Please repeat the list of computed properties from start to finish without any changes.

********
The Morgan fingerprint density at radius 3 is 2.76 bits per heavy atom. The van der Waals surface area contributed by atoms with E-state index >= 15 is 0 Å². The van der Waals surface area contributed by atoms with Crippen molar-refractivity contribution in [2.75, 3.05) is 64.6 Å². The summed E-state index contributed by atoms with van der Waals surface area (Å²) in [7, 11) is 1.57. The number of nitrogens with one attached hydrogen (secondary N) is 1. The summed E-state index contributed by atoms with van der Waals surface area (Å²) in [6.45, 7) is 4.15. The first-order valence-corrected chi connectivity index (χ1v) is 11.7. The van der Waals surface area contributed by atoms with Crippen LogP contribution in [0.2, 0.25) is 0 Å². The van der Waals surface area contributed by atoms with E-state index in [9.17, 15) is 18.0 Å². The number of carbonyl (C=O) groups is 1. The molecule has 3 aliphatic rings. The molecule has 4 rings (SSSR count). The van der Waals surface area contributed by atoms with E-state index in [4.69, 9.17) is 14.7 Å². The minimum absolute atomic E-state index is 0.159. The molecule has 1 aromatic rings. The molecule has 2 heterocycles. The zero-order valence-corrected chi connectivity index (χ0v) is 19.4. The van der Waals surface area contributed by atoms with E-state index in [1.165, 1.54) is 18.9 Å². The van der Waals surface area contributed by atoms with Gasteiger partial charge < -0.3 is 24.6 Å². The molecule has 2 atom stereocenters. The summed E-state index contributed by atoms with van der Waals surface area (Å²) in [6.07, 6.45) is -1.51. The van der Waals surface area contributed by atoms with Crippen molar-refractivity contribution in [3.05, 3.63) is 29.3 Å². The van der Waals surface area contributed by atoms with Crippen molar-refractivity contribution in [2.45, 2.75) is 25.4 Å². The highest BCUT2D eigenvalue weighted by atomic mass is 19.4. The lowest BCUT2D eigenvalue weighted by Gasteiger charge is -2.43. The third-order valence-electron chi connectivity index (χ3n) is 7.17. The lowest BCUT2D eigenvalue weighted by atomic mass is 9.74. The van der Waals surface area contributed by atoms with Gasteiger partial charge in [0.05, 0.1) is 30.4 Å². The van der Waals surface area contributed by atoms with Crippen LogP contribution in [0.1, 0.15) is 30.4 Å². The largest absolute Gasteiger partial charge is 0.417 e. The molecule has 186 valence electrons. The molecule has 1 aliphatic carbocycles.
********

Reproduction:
The Morgan fingerprint density at radius 3 is 2.76 bits per heavy atom. The van der Waals surface area contributed by atoms with E-state index >= 15 is 0 Å². The van der Waals surface area contributed by atoms with Crippen molar-refractivity contribution in [2.75, 3.05) is 64.6 Å². The summed E-state index contributed by atoms with van der Waals surface area (Å²) in [7, 11) is 1.57. The number of nitrogens with one attached hydrogen (secondary N) is 1. The summed E-state index contributed by atoms with van der Waals surface area (Å²) in [6.45, 7) is 4.15. The first-order valence-corrected chi connectivity index (χ1v) is 11.7. The van der Waals surface area contributed by atoms with Crippen LogP contribution in [0.2, 0.25) is 0 Å². The van der Waals surface area contributed by atoms with E-state index in [9.17, 15) is 18.0 Å². The number of carbonyl (C=O) groups is 1. The molecule has 3 aliphatic rings. The molecule has 4 rings (SSSR count). The van der Waals surface area contributed by atoms with E-state index in [4.69, 9.17) is 14.7 Å². The minimum absolute atomic E-state index is 0.159. The molecule has 1 aromatic rings. The molecule has 2 heterocycles. The zero-order valence-corrected chi connectivity index (χ0v) is 19.4. The van der Waals surface area contributed by atoms with E-state index in [1.165, 1.54) is 18.9 Å². The van der Waals surface area contributed by atoms with Gasteiger partial charge < -0.3 is 24.6 Å². The molecule has 2 atom stereocenters. The summed E-state index contributed by atoms with van der Waals surface area (Å²) in [6.07, 6.45) is -1.51. The van der Waals surface area contributed by atoms with Crippen molar-refractivity contribution in [3.05, 3.63) is 29.3 Å². The van der Waals surface area contributed by atoms with Crippen molar-refractivity contribution in [2.45, 2.75) is 25.4 Å². The highest BCUT2D eigenvalue weighted by atomic mass is 19.4. The lowest BCUT2D eigenvalue weighted by Gasteiger charge is -2.43. The third-order valence-electron chi connectivity index (χ3n) is 7.17. The lowest BCUT2D eigenvalue weighted by atomic mass is 9.74. The van der Waals surface area contributed by atoms with Gasteiger partial charge in [0.05, 0.1) is 30.4 Å². The van der Waals surface area contributed by atoms with Crippen LogP contribution in [0.1, 0.15) is 30.4 Å². The largest absolute Gasteiger partial charge is 0.417 e. The molecule has 186 valence electrons. The molecule has 1 aliphatic carbocycles.